Problem 35RE
Age and party 2011 II Consider again the Pew Research Center results on age and political party in Exercise.
a) What is the marginal distribution of party affiliation?
b) Create segmented bar graphs displaying the conditional distribution of party affiliation for each age group.
c) Summarize these poll results in a few sentences that might appear in a newspaper article about party affiliation in the United States.
d) Do you think party affiliation is independent of the voter’s age? Explain.
Exercise
Age and party 2011 The Pew Research Center conducts surveys regularly asking respondents which political party they identify with or lean toward. Among their results is the following table relating preferred political party and age. (http://peoplepress.org/)
Party  

Republican/Lean Rep. 
Democrat/Lean Dem. 
Neither 
Total 

Age 
18–29 
318 
424 
73 
815 
30–49 
991 
1058 
203 
2252 

50–64 
1260 
1407 
264 
2931 

65+ 
1136 
1087 
193 
2416 

Total 
3705 
3976 
733 
8414 
a) What percent of people surveyed were Republicans or leaned Republican?
b) Do you think this might be a reasonable estimate of the percentage of all voters who are Republicans or lean Republicans? Explain.
c) What percent of people surveyed were under 30 or over 65?
d) What percent of people were classified as “Neither” and under the age of 30?
e) What percent of the people classified as “Neither” were under 30?
f) What percent of people under 30 were classified as “Neither”?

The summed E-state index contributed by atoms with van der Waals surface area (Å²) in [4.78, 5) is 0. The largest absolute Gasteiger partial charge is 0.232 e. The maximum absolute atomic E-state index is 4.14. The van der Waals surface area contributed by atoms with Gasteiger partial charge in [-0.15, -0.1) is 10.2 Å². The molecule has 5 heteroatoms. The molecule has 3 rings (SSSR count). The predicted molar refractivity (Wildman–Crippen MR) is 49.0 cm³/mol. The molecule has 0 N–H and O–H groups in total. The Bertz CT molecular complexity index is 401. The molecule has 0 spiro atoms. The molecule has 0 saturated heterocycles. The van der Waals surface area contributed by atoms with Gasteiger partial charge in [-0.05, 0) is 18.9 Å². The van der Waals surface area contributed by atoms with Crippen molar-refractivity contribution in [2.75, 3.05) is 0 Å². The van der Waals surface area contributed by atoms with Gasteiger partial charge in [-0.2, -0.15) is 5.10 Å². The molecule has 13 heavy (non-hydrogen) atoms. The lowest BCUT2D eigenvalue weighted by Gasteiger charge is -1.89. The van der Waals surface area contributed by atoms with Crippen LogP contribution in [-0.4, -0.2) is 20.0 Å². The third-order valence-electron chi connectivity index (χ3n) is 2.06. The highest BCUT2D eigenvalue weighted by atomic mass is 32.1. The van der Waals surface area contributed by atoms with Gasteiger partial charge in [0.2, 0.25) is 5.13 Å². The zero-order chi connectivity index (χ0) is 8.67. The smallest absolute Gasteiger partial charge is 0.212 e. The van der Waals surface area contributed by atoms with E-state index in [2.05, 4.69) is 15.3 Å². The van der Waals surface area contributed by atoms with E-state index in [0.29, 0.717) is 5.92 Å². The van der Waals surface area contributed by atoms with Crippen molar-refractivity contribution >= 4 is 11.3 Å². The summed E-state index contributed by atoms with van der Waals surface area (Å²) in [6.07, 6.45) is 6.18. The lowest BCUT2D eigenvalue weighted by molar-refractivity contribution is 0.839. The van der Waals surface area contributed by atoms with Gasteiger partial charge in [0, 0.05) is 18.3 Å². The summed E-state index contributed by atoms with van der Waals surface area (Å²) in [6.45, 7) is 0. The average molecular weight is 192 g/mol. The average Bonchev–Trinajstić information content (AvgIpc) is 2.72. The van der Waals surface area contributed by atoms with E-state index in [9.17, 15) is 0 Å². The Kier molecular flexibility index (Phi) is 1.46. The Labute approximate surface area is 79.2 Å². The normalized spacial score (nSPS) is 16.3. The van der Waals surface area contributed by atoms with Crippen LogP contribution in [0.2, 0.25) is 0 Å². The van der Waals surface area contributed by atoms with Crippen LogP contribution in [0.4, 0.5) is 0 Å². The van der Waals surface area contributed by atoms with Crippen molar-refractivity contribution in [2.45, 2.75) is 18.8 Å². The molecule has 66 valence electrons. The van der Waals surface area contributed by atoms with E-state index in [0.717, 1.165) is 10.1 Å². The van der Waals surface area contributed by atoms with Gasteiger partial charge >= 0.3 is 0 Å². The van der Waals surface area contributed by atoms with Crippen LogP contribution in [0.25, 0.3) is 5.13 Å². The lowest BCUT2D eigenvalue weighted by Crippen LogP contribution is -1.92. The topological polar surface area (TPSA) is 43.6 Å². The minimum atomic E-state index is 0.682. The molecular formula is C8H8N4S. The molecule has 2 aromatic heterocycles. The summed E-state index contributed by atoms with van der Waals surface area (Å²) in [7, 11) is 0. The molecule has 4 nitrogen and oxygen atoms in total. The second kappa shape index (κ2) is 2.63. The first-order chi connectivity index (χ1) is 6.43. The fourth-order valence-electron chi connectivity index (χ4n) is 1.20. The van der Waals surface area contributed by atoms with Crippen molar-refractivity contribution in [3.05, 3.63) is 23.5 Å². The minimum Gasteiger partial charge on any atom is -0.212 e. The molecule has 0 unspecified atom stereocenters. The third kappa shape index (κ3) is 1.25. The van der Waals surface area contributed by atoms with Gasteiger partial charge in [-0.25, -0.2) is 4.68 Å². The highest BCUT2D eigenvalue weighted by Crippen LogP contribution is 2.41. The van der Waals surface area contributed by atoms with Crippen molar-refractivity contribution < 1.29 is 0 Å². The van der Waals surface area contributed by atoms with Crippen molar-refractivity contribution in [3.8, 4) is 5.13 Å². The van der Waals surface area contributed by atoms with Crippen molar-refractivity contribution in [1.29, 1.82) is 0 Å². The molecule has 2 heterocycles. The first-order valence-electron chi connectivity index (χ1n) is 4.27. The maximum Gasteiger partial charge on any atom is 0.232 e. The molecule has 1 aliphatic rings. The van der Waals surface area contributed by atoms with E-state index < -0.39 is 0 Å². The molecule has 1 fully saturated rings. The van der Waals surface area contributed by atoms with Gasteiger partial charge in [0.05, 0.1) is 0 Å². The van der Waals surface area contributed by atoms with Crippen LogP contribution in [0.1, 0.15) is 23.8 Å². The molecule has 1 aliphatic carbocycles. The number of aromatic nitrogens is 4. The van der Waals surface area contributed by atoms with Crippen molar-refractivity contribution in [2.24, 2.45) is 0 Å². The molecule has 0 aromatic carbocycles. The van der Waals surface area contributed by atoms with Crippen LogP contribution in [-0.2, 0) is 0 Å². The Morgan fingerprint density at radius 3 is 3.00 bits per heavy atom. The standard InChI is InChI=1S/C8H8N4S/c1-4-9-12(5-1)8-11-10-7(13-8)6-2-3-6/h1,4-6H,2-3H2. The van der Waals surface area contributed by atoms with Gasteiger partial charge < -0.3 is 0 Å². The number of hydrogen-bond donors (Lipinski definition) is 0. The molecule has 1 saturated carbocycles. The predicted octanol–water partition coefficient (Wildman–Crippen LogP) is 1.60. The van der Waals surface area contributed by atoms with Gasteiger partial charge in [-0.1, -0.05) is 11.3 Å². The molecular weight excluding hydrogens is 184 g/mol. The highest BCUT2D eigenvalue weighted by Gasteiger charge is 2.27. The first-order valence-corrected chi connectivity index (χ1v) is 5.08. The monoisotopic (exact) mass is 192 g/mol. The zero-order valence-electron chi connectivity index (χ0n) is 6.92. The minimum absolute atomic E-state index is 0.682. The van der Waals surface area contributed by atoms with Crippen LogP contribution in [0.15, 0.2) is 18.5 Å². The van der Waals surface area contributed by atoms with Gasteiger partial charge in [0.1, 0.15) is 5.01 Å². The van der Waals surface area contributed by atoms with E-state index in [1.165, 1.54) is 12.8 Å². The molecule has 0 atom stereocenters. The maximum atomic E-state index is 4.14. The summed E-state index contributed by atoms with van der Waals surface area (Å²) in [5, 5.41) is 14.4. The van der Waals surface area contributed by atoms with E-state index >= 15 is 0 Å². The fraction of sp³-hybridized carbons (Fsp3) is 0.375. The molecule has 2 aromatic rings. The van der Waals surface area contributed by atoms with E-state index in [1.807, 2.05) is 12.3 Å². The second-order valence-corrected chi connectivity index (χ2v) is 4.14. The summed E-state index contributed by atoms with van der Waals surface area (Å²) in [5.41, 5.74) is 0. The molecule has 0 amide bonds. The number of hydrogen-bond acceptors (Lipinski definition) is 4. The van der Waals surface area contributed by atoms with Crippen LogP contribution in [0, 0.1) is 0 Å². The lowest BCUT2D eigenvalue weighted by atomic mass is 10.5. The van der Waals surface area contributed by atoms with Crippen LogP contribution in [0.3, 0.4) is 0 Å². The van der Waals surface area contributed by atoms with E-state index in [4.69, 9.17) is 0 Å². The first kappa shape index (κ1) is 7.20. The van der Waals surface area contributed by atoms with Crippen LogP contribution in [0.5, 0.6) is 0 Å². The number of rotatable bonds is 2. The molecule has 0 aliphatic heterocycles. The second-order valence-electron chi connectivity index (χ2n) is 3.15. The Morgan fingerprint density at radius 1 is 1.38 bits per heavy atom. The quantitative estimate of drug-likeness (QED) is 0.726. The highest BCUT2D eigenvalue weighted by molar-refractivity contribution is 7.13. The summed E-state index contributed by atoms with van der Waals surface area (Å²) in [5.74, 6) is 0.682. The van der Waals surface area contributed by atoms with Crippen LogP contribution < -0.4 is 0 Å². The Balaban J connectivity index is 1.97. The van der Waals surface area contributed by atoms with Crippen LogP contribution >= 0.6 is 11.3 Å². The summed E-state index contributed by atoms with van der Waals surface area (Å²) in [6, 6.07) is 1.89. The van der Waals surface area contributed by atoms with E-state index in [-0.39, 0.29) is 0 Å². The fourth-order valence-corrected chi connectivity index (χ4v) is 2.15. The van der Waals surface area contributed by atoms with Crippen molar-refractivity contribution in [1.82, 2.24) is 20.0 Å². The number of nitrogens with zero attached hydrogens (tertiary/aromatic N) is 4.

Calculus I Chapters 1.1 and 1.2 Chapter 1.1 – An Introduction to Calculus Formulas to remember 2 2 o ( − + = − o ( + )2 = + 2 + 2 2 2 2 o ( − ) = − 2 − −± −4 o = 2 1.1 Preview of Calculus Calculus is the mathematics of change PreCal Cal Δ Slope = Δ Area Of rectangle = ℎ 2) the Tangent Line Problem Finding a tangent line to a curve @ point P is equivalent to finding the slope of the tangent line at P.  We will use the secant line: a line through the point P of the tangent and a point Q also on the curve. ( ) 2 For = = 1 = 1 2 1.1 = 1.1 = 1.21 1(1.1, 1.1 ) = 1.1,1.21 ) (1.5 , 1.5 ) = (1.5,2.25) 2 3(1.01, 1.01 ) = 1.01,1.0201 ) (1.001, 1.001 ) = 1.001,1.002 ) 4 Slope of P, Q + ∆ − ) + ∆ − ) = = ( + ∆ − ∆ = 1 ∆ = 1 − 1.1 = 0.1 1 + 0.1 − 1) 1 = 0.1 1.1 − 1) 1.21 − 1 0.21 = = = = 2.1 1 0.1 0.1 0.1 1.01 − 1 ) 3 = 0.01 1.0201 − 1 0.0201 3 = 0.01 = 0.01 = 2.01 1.001 − 1 ) 4 = 0.001 1.002 − 1 0.002 4 = = = 2 0.001 0.001 2 = − 1 : = 1 − 1 0 = 1, 1 = , −1 = 1 = , = 2 + 1 ( ) = 2 + 1 )2= 4 + 4 + 4 ( ) = 2 + 1 Chapter 1.2 Finding Limits Graphically and Numerically 1) The informal definition of a limit a. b. ℎ c. If () becomes extremely close to the number and approaches from either side, then we say: ℎ ,ℎ . And we write graphically → = Ex: = −2 = −2 = 1 = 2 −4 (+2)(−2) +2 1 lim = →2 4 lim = →−2 Numerically: 1.9 1.99 1.999 2 2.001 2.01 2.1 () 0.256 0.251 0.250 0.25 0.2499 0.2494 0.2439 2) Learning and using the formal definition of a limit → = This means that for each > 0, there exists a > 0 If 0 < − < , then  −  < and are positive numbers 0 < − < either is in the interval ( − , + ) or is in ( − , or ( + ,) Ex: using the term and definition = + 2 = 4 Lim + 2 = 6 →4 Find that satisfies: 0 < − < implies − < ( )   − 6 = + 2 − =  − 4 If we want − 4 < 3, must choose ) 3) Learn different ways that a limit can fail to exist I) Behavior that differs from the left and the right YValues 2.5 2 1.5 1 0.5 0 3 2 1 0 1 2 3 4 5 0.5 1 1.5 2 2.5 II) Unbounded behavior III) Oscillating behavior = sin( )1 1 lim sin( ) = →0